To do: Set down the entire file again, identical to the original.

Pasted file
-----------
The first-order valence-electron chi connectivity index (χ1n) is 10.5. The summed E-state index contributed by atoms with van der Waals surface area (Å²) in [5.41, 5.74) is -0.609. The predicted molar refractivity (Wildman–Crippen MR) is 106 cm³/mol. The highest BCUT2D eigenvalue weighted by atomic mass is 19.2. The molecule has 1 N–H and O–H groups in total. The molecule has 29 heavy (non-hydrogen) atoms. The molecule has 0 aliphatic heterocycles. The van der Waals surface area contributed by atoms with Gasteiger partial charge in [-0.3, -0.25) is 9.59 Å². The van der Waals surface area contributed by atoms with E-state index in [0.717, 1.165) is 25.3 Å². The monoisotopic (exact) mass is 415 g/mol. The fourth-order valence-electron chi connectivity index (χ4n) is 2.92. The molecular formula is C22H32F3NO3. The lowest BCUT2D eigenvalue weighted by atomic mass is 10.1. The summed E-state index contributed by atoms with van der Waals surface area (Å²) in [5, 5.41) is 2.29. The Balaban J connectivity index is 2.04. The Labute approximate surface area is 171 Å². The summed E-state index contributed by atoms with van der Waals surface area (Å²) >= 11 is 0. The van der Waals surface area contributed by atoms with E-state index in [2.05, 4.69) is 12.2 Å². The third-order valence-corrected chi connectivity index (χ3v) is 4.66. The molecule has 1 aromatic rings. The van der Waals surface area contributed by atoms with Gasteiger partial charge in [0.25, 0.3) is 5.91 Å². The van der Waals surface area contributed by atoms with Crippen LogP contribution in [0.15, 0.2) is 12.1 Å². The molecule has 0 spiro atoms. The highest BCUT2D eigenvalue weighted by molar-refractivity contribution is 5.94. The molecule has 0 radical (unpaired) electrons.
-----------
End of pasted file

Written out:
The first-order valence-electron chi connectivity index (χ1n) is 10.5. The summed E-state index contributed by atoms with van der Waals surface area (Å²) in [5.41, 5.74) is -0.609. The predicted molar refractivity (Wildman–Crippen MR) is 106 cm³/mol. The highest BCUT2D eigenvalue weighted by atomic mass is 19.2. The molecule has 1 N–H and O–H groups in total. The molecule has 29 heavy (non-hydrogen) atoms. The molecule has 0 aliphatic heterocycles. The van der Waals surface area contributed by atoms with Gasteiger partial charge in [-0.3, -0.25) is 9.59 Å². The van der Waals surface area contributed by atoms with E-state index in [0.717, 1.165) is 25.3 Å². The monoisotopic (exact) mass is 415 g/mol. The fourth-order valence-electron chi connectivity index (χ4n) is 2.92. The molecular formula is C22H32F3NO3. The lowest BCUT2D eigenvalue weighted by atomic mass is 10.1. The summed E-state index contributed by atoms with van der Waals surface area (Å²) in [5, 5.41) is 2.29. The Balaban J connectivity index is 2.04. The Labute approximate surface area is 171 Å². The summed E-state index contributed by atoms with van der Waals surface area (Å²) >= 11 is 0. The van der Waals surface area contributed by atoms with E-state index in [2.05, 4.69) is 12.2 Å². The third-order valence-corrected chi connectivity index (χ3v) is 4.66. The molecule has 1 aromatic rings. The van der Waals surface area contributed by atoms with Gasteiger partial charge in [0.25, 0.3) is 5.91 Å². The van der Waals surface area contributed by atoms with Crippen LogP contribution in [0.15, 0.2) is 12.1 Å². The molecule has 0 spiro atoms. The highest BCUT2D eigenvalue weighted by molar-refractivity contribution is 5.94. The molecule has 0 radical (unpaired) electrons.